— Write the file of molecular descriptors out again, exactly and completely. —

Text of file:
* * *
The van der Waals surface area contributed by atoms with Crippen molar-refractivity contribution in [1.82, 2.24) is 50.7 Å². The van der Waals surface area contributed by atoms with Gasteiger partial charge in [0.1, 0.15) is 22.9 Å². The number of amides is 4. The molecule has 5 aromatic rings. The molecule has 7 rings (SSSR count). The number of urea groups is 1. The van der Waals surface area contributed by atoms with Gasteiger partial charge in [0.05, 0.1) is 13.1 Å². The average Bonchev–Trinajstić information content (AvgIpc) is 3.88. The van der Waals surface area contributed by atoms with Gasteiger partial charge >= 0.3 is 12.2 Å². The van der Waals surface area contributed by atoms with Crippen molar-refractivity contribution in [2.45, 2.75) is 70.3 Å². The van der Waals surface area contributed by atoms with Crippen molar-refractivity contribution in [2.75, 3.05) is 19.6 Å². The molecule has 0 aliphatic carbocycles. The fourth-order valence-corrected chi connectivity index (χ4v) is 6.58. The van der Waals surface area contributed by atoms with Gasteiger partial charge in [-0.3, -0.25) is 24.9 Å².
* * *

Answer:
The van der Waals surface area contributed by atoms with Crippen molar-refractivity contribution in [1.82, 2.24) is 50.7 Å². The van der Waals surface area contributed by atoms with Gasteiger partial charge in [0.1, 0.15) is 22.9 Å². The number of amides is 4. The molecule has 5 aromatic rings. The molecule has 7 rings (SSSR count). The number of urea groups is 1. The van der Waals surface area contributed by atoms with Gasteiger partial charge in [0.05, 0.1) is 13.1 Å². The average Bonchev–Trinajstić information content (AvgIpc) is 3.88. The van der Waals surface area contributed by atoms with Gasteiger partial charge >= 0.3 is 12.2 Å². The van der Waals surface area contributed by atoms with Crippen molar-refractivity contribution in [2.45, 2.75) is 70.3 Å². The van der Waals surface area contributed by atoms with Crippen molar-refractivity contribution in [2.75, 3.05) is 19.6 Å². The molecule has 0 aliphatic carbocycles. The fourth-order valence-corrected chi connectivity index (χ4v) is 6.58. The van der Waals surface area contributed by atoms with Gasteiger partial charge in [-0.3, -0.25) is 24.9 Å².